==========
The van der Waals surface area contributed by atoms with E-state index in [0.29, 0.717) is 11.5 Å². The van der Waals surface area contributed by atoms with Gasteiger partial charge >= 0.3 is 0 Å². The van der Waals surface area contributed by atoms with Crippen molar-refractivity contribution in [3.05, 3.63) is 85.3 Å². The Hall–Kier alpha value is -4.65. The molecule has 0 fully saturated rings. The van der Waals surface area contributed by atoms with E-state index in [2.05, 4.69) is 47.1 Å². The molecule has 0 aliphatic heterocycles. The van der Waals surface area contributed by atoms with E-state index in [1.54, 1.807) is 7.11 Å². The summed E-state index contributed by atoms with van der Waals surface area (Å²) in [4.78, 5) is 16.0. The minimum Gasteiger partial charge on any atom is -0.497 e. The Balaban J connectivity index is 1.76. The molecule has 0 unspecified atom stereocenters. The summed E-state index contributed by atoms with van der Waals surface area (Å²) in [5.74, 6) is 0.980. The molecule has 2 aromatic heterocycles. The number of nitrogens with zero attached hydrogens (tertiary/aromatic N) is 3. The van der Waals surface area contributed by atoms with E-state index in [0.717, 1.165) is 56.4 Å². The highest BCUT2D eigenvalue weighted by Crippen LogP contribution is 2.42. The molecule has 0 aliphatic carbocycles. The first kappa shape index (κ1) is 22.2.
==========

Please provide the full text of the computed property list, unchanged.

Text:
The van der Waals surface area contributed by atoms with E-state index in [0.29, 0.717) is 11.5 Å². The van der Waals surface area contributed by atoms with Gasteiger partial charge >= 0.3 is 0 Å². The van der Waals surface area contributed by atoms with Crippen molar-refractivity contribution in [3.05, 3.63) is 85.3 Å². The Hall–Kier alpha value is -4.65. The molecule has 0 fully saturated rings. The van der Waals surface area contributed by atoms with E-state index in [2.05, 4.69) is 47.1 Å². The molecule has 0 aliphatic heterocycles. The van der Waals surface area contributed by atoms with E-state index in [1.54, 1.807) is 7.11 Å². The summed E-state index contributed by atoms with van der Waals surface area (Å²) in [4.78, 5) is 16.0. The minimum Gasteiger partial charge on any atom is -0.497 e. The Balaban J connectivity index is 1.76. The molecule has 0 unspecified atom stereocenters. The summed E-state index contributed by atoms with van der Waals surface area (Å²) in [5.74, 6) is 0.980. The molecule has 2 aromatic heterocycles. The number of nitrogens with zero attached hydrogens (tertiary/aromatic N) is 3. The van der Waals surface area contributed by atoms with E-state index in [0.717, 1.165) is 56.4 Å². The highest BCUT2D eigenvalue weighted by Crippen LogP contribution is 2.42. The molecule has 0 aliphatic carbocycles. The first kappa shape index (κ1) is 22.2.